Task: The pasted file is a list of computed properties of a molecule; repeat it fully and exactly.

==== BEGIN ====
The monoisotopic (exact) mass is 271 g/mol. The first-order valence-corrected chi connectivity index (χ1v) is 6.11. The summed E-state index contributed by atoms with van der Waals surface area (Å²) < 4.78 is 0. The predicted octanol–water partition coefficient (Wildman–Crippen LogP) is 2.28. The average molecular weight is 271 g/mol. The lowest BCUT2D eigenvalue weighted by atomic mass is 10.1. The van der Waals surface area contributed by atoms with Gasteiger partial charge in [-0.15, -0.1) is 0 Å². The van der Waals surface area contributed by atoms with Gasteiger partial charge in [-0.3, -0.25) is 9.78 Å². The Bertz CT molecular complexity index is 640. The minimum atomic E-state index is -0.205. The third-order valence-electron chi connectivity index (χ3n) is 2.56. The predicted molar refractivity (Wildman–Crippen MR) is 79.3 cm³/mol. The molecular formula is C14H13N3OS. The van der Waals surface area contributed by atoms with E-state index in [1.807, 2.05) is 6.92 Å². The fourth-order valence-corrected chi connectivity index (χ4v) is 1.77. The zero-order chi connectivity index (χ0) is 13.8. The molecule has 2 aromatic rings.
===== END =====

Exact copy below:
The monoisotopic (exact) mass is 271 g/mol. The first-order valence-corrected chi connectivity index (χ1v) is 6.11. The summed E-state index contributed by atoms with van der Waals surface area (Å²) < 4.78 is 0. The predicted octanol–water partition coefficient (Wildman–Crippen LogP) is 2.28. The average molecular weight is 271 g/mol. The lowest BCUT2D eigenvalue weighted by atomic mass is 10.1. The van der Waals surface area contributed by atoms with Gasteiger partial charge in [-0.15, -0.1) is 0 Å². The van der Waals surface area contributed by atoms with Gasteiger partial charge in [-0.3, -0.25) is 9.78 Å². The Bertz CT molecular complexity index is 640. The minimum atomic E-state index is -0.205. The third-order valence-electron chi connectivity index (χ3n) is 2.56. The predicted molar refractivity (Wildman–Crippen MR) is 79.3 cm³/mol. The molecular formula is C14H13N3OS. The van der Waals surface area contributed by atoms with E-state index in [1.807, 2.05) is 6.92 Å². The fourth-order valence-corrected chi connectivity index (χ4v) is 1.77. The zero-order chi connectivity index (χ0) is 13.8. The molecule has 2 aromatic rings.